Why Are We So Afraid of Ghosts?
Updated: Nov 30, 2020
In the summertime, when the days are long and the nights are short, it’s pretty easy to scoff at being afraid of ghosts.
But in the winter, when the nights are long and the days are short…that scoffing is sometimes tinged with bravado.
Why do we have that Fear?
Isn’t this part of the fun of Halloween? That we dress up as ghosts or scary monsters to laugh at and make fun of our fears? To remind ourselves that none of them are “real?”
But Do We Really Believe That?
No, because they are real. Why are we afraid of them? And what is the root of that fear?
Our Fear of the Unknown
We have to admit that in some ways, we’re allowing our inner control freak to be the judge: it’s the very fact that we don't know that makes us afraid, and simply knowing what something is reduces our fear of that thing (potentially, anyway).
What do we Do about Our Fear of Death?
We laugh and make jokes, because it minimizes the fear.
We try to find an explanation so that the fear moves from being unknown and nameless, to something that’s known. By knowing and naming our fears, we are partly attempting to gain control over them.
We dismiss it and pretend that there really is no such thing. This is probably the worst option of the three, because we’re denying a real experience. And of course that fear will come out in other ways.
We become superstitious in our attempt to exert control over death. If I say or do something specific, then I won't die. Ever. Or at least not until some vague point in the far distant future, and I'll be in perfect health and happiness until then.
But we know that's not really true.
And that's why we're afraid of ghosts, because we can't always explain them, and we definitely can't control them.
What are Ghosts?
Are they spirits?
First, we have to admit that when we experience something that we think is a ghost, it's really (and usually) just our imagination working overtime on us.
So, not a ghost.
But are ghosts real?
When a human being dies, it's because the soul is separated from the body.
But we weren’t supposed to die
That was not supposed to happen in the beginning: God created human beings with both a body and a soul.
One of the preternatural gifts that God gave to Adam and Eve was that human beings wouldn’t die. We have material bodies, just like plants and animals do, but immortal souls. We're alive because we have a soul, and that soul is united to the body.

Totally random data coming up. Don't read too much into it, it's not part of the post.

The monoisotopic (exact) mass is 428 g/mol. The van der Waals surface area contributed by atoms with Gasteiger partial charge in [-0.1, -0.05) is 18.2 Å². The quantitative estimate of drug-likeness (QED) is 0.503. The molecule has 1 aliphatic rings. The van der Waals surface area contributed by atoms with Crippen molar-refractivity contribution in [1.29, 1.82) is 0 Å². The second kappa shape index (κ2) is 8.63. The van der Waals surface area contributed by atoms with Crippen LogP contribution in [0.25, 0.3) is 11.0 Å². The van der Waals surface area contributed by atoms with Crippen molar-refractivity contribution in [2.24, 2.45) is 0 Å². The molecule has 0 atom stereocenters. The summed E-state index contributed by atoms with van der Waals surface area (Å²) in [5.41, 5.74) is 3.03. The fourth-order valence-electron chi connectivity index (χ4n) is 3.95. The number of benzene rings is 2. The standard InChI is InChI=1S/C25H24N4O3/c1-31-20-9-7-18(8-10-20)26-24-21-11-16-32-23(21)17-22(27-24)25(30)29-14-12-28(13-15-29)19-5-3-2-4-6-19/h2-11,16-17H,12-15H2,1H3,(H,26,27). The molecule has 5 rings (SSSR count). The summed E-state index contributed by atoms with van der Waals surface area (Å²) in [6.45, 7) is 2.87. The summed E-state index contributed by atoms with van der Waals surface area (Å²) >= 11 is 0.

When the body and soul are separated, that’s when we die. The soul continues to exist, because it’s immortal, but the body—which takes its f0rm from the type of soul we have—decays. That’s why it’s called a “corpse.”
So what happens to the soul? It continues to exist, but has no body.
That’s when it’s called a spirit: we still have an intellect and will, but no body.
Angels are pure spirit, but they were created that way; they weren’t created with material bodies, and they have both an intellect and a will.
So when we die, where does our spirit go? Our souls are immortal, so they will always continue to exist.
There are only two eternal options for our souls: heaven and hell.
What about Ghost Stories?
We can read them anytime, but for centuries they have been especially popular at Christmastime. That in the Victorian Era (and still are), because that’s when we celebrate the birth of the Savior.
The purpose of many ghost stories in the Christian tradition was to remind us that our time here is shorter than we'd like to think, and the way that we live our lives and the choices we make in the here and now is a large part of how we choose where we go when we die. This is what Charles Dickens was emphasizing in his Christmas stories about ghosts (not just A Christmas Carol).
This is the first entry in the "ghost post" series. To read the others, click on the links below:
If you’re curious about other hidden gems in this wonderful story by Charles Dickens, and especially the Christian references and symbols that he used, check out my digital course:
The course includes commentary on:
The characters and their importance in the salvation of Ebeneezer Scrooge
Each of the ghosts and why Dickens describes them
The story as an intentionally Christian story from beginning to end
Complimentary PDF version of the original story by Dickens
Images used from A Christmas Carol in the article are from Arthur Rackham's illustrations in the original version by Charles Dickens. They were published before 1924 in the US and are in the public domain.